See how to Amplify your SIEM by Integrating with the ThreatQ Platform

LIZ BUSH

SIEMs have been around for decades, designed to replace manual log correlation to identify suspicious network activity by normalizing alerts across multiple technology vendors. SIEMs correlate massive amounts of data from the sensor grid (your internal security solutions, mission-critical applications and IT infrastructure). As organizations are looking at ways to mine through SIEM data to find threats and breaches, they are bringing in threat intelligence feeds to help. 

Connecting a single feed directly to a SIEM can be useful, and the popular feeds typically have connectors written to popular SIEMs so you can perform the integration. However, once the threat feed data starts coming into the SIEM, a few challenges quickly emerge.

  • Noise/false positives: SIEMs can only apply limited (if any) context to logs and events. Context comes from correlating events and associated indicators from inside your environment with external data on indicators, adversaries and their methods. Without context it is impossible to determine the “who, what, where, when, why and how” of an attack, in order to assess the relevance to your environment. As a result, SIEMs generate frequent false positives. Security operators end up wasting valuable resources and time chasing problems that don’t matter.
  • Number and variety of external threat intelligence sources: Organizations don’t subscribe to just one feed. The average is anywhere from five to eight from a variety of sources – commercial, industry, government and open source – and these numbers are rising. The SANS 2021 Cyber Threat Intelligence Survey finds an increase in participation in Information Sharing and Analysis Centers (ISACs) to nearly 50% and 61% of respondents use government CTI. Moving up the pyramid of pain from indicators of compromise (IoCs) organizations are bringing in adversary and campaign information from other sources. For example, integrating news and media reporting as well as intelligence from other sources like the MITRE ATT&CK framework as part of their CTI program. All this data is structure and unstructured (i.e., PDFs, text files, spreadsheets) and SIEMs were never designed to handle the volume and variety.
  • Volume of data from external feeds: New research presented at the 29th USENIX Security Symposium finds there is almost no overlap in data between two leading vendors of threat intelligence nor with four large open source threat intelligence feeds. Even for 22 specific threat actors – which both vendors claim to track – there was only 2.5% to 4.0% overlap between indicator feeds. With no way to filter all this disparate content, this adds to analysts’ data overload challenge.
  • Integration with other security tools: To operationalize threat intelligence via integration with tools like a sandbox, vulnerability assessment tool, firewall, SOAR solution, EDR etc., most threat feeds will charge on the basis of API connections. This can become a cost and multiplicity problem and the equation becomes quite complicated in terms of where the data is coming from and where it is being consumed.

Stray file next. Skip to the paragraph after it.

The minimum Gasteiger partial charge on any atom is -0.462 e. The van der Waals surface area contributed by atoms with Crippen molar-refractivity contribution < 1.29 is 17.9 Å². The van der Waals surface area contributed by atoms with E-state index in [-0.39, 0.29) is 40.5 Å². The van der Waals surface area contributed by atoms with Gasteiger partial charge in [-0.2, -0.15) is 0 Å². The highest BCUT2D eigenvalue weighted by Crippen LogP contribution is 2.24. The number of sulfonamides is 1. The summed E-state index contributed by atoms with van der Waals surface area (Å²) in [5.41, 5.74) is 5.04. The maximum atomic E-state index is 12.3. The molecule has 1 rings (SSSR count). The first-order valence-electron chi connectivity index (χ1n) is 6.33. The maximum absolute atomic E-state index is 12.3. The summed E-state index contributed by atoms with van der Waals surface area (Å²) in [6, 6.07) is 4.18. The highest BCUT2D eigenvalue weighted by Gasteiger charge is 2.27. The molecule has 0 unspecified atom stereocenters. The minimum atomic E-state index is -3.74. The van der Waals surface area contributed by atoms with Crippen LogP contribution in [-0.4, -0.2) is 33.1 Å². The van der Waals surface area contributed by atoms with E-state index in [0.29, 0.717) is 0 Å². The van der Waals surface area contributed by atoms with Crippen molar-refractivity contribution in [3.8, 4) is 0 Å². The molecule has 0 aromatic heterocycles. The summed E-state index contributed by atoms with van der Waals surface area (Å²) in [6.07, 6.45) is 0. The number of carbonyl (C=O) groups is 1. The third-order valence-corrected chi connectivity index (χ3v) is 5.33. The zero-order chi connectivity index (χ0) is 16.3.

These challenges and others beg the question: How do you solve the problem of bringing together data from multiple sources, contextualize, prioritize and remove noise, so you can focus on what is relevant to your organization and accelerate detection and response?

In a recent webcast, “Amplify your SIEM: Integrations with a Threat Intelligence Platform,” ThreatQuotient’s Anthony Stitt and Robert Streamer show how the ThreatQ platform can help.

Watch the webcast on-demand and see the 20-minute demo of how ThreatQ:

  • Connects to all the different external threat data sources available and normalizes, deduplicates and aggregates that data, thereby doing data management.
  • Serves as a long-term repository and leverages a comprehensive data model to store tactical, operational and strategic intelligence.
  • Performs scoring, prioritization and lifecycle management, sending only focused, subsets of data to the SIEM to eliminate noise and reduce false positives.
  • Integrates with any SIEM (in this demo, Splunk) and supports bi-directional integration.
  • Enriches logs and internal event data from the SIEM with relevant intelligence.
  • Provides a range of operations – through automation, workflows and visualizations – to streamline investigations and decision making and share information with various tools in your security stack.
  • Captures feedback from tools along with analysts’ observations and learnings to create organizational memory. 

It’s time to start amplifying the value from your SIEM with effective and efficient threat intelligence management. Watch the demo now.

 

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ThreatQuotient™ understands that the foundation of intelligence-driven security is people. The company’s open and extensible threat intelligence platform, ThreatQ™, empowers security teams with the context, customization and prioritization needed to make better decisions, accelerate detection and response and advance team collaboration.
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